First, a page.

Our First FIRST Year

David Stolz
Team TechnoStorm, Houston, Texasfatherson

Another gift, another toy.  Our son has always been spoiled with having lots of gadgets and toys, building blocks of every kind, telescopes to microscopes, and what now must seem like a continuous science fair lifestyle.  Mom and Dad: guilty.

But the MINDSTORMS® NXT Set under the gift wrap would turn out to be much larger than the box it came in.  By the time of this writing a year and half later, it would consume a whole dining room and a great deal of the family calendar.

The platform of both building and programming led to many examples of problem solving, goal setting, and often healthy frustration.  A few friends joined our son and they learned how to expand upon what they learned in the last session.

FIRST® LEGO® League was seemingly built with them in mind.  Four fifth grade boys: builders and tinkerers with growing logic and math skills that wanted very much to command a machine.  By late summer, the “team” formed and was all-in.  They stared at the Food Factor® mat and missions, waiting on the official release.

The next couple of months went by quick.  As coach/mentor, it seemed not nearly enough time to give them the basics of building, programming, and research.  But we learned to set goals that seemed realistic and to make every meeting count.  It didn’t always work and many setbacks were encountered.  The team learned like in the real world, that 80% of a solution can be implemented with the first 20% of the effort.  It was trying to polish or make that last 20% of the solution reliable and intertwined with other efforts – that could really drag on.  They learned to persevere.

There were no handouts, classroom titles, or master agenda, but thru coaching and direction – the team found themselves learning time management, risk management, strategy, teamwork, research techniques, and communications.

As boyish fifth graders, they struggled greatly in the beginning with “my idea” and “let me do it.”  After many teamwork style exercises, the “me” slowly became the “we.”  A maturity developed where they could debate versus argue (well, sometimes).  Where they could give due credit to others and more humbly accept praise.  Where once silly boys turned a corner towards becoming young men.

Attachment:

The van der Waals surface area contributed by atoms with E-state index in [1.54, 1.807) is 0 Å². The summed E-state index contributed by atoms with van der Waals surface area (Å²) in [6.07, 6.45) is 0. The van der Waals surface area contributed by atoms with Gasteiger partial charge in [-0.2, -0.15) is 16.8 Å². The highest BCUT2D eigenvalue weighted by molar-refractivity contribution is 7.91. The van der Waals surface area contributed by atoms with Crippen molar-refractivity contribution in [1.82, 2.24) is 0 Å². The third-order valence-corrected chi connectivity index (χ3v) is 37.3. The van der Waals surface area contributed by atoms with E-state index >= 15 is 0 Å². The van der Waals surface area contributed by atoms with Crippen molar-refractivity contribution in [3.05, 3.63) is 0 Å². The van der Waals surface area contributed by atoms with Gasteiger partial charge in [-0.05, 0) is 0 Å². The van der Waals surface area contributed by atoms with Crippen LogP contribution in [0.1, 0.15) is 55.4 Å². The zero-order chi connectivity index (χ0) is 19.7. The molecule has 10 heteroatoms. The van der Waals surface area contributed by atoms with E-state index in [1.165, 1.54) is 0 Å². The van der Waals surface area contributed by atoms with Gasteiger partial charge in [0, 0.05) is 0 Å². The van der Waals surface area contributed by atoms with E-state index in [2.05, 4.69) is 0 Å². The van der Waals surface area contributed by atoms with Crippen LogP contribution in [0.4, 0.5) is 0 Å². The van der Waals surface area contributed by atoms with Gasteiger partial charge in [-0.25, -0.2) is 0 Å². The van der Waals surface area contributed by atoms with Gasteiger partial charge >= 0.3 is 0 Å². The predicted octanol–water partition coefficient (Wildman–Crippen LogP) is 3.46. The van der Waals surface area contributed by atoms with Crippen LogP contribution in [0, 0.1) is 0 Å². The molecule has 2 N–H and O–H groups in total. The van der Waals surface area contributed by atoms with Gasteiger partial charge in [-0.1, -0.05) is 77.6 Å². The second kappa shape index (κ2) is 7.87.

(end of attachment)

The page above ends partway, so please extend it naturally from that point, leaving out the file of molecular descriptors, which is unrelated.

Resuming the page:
An FLL season has it all.  First year teams have to find which parts they can focus on to polish, or learn from the ground up, and likely most important – which parts they leave alone until next year.  If a team gets overwhelmed with every aspect of FLL, the chance to shine or learn from any one area rapidly diminishes.

Tournament was the main goal.  Every team must strive to make their first tournament.  Some may have a lot accomplished, some very little.  We encountered the spectrum, and they were all very glad to have attended and demonstrated their efforts.  Our team did well for a rookie team in performance, but seemed to excel in the judging sessions; an ability to explain some of the “why” along with the “what” led to some great exchanges with the adults.

There will be many chances in a student’s career to apply imagination, creativity, and science to a project.  An FLL season for our team was that plus so many other layers.  Working with other kids, and not just answering to, but talking with adults.  Discovering the differences between thinking you have a great idea, to explaining that idea, to convincing others of that idea, to finally implementing that idea.  Discovering strengths you did not know you had, and having to face weaknesses you always suspected needed more work.

FLL parents, listen in on your child’s next meeting.  Watch and listen past the small talk and sometimes immature interactions.  Listen for the engineer, the problem solver, the creative spark, the leader.  See the future, not for your own child – but for the rest of us.  We’re counting on them.